• 4. 4Copyright 2013 Verizon Communications Breaking it down Open Source Threat Intelligence • Publicly available data from overt sources • Distinct from open-source software • But all software discussed today is FLOSS • Non-asset, non-vulnerability • In VERIS A4 terms: actor and action • Not investigation-focused but can support it • True intel is product of data and analysis • Generalizing slightly here to include raw-ish data • Focus on broadly gathering data, tools for analysis CISPA and other political or legislative issues are out-of-scope for this talk
  • 5. 5Copyright 2013 Verizon Communications Breaches happen quickly but get discovered slowly Phase Duration
  • 6. 6Copyright 2013 Verizon Communications Organizations don’t discover breaches internally
  • 7. Threat Data Sources
  • 8. 8Copyright 2013 Verizon Communications Collective Intelligence Framework • REN-ISAC project • Sucks in feeds of IOCs from public and private sources • Focuses on lower end of “pyramid of pain” • Exports data to infrastructure or supports lookup during response David J. Bianco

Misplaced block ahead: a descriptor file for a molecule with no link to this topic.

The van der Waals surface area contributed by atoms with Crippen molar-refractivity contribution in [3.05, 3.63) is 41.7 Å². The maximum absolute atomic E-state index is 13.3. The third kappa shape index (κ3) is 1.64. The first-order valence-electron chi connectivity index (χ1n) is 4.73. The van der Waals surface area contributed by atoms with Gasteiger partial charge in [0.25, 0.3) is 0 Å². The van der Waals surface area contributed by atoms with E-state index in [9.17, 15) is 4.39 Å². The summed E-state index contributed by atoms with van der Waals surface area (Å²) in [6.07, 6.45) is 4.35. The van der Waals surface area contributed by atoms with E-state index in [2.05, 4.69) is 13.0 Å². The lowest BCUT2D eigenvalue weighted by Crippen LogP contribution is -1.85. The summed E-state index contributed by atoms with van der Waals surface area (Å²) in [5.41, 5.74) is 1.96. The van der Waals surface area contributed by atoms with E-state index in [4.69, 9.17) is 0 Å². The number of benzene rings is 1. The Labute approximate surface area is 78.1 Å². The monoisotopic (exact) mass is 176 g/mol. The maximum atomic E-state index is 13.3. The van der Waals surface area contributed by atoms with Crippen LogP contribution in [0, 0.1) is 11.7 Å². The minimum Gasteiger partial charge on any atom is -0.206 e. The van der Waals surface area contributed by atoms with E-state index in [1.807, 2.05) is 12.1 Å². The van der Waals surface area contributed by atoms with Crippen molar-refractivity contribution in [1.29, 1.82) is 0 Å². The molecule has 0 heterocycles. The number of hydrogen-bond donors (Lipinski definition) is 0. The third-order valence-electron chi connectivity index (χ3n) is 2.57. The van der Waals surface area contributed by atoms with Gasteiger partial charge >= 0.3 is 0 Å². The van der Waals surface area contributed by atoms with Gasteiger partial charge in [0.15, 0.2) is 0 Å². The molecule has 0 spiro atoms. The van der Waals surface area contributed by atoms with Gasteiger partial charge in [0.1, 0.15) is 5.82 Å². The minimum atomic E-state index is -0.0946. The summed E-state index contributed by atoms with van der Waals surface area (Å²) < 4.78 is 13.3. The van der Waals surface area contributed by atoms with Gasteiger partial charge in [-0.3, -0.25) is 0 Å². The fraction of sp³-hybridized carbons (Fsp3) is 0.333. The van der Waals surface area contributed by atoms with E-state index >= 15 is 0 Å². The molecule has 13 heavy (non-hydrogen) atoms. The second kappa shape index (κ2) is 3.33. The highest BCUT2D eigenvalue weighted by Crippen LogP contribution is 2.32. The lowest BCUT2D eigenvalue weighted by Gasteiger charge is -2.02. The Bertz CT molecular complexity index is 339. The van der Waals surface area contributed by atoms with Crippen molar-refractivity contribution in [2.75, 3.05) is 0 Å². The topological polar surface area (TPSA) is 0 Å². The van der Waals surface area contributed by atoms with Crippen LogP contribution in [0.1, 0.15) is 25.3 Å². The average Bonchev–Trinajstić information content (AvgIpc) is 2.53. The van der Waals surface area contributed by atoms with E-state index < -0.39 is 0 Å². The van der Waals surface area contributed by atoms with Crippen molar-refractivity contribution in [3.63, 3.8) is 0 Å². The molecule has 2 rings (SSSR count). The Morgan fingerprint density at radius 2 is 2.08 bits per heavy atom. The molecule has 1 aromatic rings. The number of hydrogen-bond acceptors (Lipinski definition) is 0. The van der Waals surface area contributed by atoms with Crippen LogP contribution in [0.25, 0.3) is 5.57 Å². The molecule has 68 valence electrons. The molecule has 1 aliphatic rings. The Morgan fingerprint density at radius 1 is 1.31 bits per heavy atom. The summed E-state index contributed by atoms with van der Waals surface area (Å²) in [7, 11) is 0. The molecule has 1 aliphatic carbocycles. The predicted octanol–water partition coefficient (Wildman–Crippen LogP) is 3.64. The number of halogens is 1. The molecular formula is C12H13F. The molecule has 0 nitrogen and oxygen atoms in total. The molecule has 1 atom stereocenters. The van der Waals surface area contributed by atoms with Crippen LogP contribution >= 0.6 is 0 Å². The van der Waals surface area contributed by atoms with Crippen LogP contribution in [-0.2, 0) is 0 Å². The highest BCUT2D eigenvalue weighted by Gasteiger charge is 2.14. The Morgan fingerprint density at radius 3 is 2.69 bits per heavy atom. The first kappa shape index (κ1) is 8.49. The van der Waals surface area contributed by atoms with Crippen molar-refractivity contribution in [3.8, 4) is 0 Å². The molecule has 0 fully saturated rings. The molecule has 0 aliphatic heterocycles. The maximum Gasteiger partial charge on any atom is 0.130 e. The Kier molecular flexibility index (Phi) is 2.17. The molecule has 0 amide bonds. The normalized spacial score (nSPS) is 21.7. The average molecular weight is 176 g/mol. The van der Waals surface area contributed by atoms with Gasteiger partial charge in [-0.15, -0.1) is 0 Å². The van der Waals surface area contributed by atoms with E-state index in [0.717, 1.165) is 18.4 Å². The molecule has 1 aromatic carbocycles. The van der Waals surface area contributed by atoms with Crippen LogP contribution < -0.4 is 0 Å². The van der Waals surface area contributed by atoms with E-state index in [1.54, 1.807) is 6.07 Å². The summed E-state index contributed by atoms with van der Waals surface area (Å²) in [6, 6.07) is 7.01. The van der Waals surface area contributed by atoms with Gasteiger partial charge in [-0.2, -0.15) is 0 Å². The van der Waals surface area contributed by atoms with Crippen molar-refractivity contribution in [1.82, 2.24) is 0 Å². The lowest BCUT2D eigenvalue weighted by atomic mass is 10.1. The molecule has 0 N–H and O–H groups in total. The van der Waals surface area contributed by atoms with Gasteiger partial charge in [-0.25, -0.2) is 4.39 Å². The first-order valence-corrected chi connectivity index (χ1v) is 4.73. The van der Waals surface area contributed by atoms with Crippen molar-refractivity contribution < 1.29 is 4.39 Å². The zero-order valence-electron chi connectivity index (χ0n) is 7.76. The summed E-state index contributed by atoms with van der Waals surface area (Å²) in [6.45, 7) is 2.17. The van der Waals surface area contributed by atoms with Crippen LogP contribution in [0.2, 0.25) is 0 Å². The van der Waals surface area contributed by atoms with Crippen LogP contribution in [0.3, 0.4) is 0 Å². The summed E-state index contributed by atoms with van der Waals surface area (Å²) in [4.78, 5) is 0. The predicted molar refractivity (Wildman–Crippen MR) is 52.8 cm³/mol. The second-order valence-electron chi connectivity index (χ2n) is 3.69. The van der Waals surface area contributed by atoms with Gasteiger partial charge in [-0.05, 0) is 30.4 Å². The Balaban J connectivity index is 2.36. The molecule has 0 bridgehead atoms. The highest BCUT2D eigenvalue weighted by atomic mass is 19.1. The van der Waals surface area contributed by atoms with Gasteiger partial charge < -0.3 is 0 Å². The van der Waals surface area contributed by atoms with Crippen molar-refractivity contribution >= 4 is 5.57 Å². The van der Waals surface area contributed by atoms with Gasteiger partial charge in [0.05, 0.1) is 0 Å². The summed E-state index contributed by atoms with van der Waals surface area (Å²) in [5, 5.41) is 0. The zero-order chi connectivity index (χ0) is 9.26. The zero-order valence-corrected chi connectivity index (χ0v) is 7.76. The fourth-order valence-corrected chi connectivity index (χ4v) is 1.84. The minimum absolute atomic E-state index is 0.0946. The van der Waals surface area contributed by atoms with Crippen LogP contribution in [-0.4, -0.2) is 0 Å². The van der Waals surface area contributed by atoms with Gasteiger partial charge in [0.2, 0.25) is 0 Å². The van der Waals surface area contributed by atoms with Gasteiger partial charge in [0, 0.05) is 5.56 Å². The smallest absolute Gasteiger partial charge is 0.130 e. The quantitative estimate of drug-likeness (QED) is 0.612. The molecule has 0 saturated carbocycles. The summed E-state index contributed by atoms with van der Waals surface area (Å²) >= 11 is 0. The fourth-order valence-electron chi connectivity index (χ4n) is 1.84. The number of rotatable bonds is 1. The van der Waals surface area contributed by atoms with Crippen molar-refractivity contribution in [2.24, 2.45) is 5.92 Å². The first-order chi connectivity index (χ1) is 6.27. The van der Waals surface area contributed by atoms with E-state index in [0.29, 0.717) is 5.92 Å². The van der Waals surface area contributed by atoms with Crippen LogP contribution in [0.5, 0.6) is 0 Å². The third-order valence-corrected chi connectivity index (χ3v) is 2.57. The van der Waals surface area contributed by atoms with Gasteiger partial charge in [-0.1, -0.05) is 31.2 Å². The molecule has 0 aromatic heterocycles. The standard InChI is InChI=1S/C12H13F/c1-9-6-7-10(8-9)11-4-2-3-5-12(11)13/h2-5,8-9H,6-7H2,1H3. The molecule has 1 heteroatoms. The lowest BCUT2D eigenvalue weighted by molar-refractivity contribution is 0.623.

• 9. 9Copyright 2013 Verizon Communications CIF query types Searches cif -q cif -q Feeds cif -q infrastructure/malware -c 50 CLI and RESTful API
  • 10. 10Copyright 2013 Verizon Communications OSINT IOCs • • AlienVault • • CleanMX • Emerging Threats • Forensic Artifacts • Nothink • Shadowserver • Spamhaus Among others… Image by Jeremy Vandel Used under license
  • 11. 11Copyright 2013 Verizon Communications Passive DNS • ISC DNSDB • BFK edv-consulting • Virustotal ;; bailiwick: ;; count: 2 ;; first seen: 2013-04-04 19:55:24 -0000 ;; last seen: 2013-04-04 19:55:24 -0000 IN A ;; bailiwick: ;; count: 2 ;; first seen: 2013-04-05 01:59:40 -0000 ;; last seen: 2013-04-05 01:59:40 -0000 IN A Historical records of actual DNS responses
  • 12. 12Copyright 2013 Verizon Communications Malware data VirusTotal • Sine qua non for existing public data • Search by hash, URL, domain, or other indicators • Includes passive DNS related to malware callouts • Additional data including feeds of recent samples and indicators • Part of Shadowserver Foundation • Large repository of malware samples of all types • 3 TB of data, indexed and searchable • Distributed via BitTorrent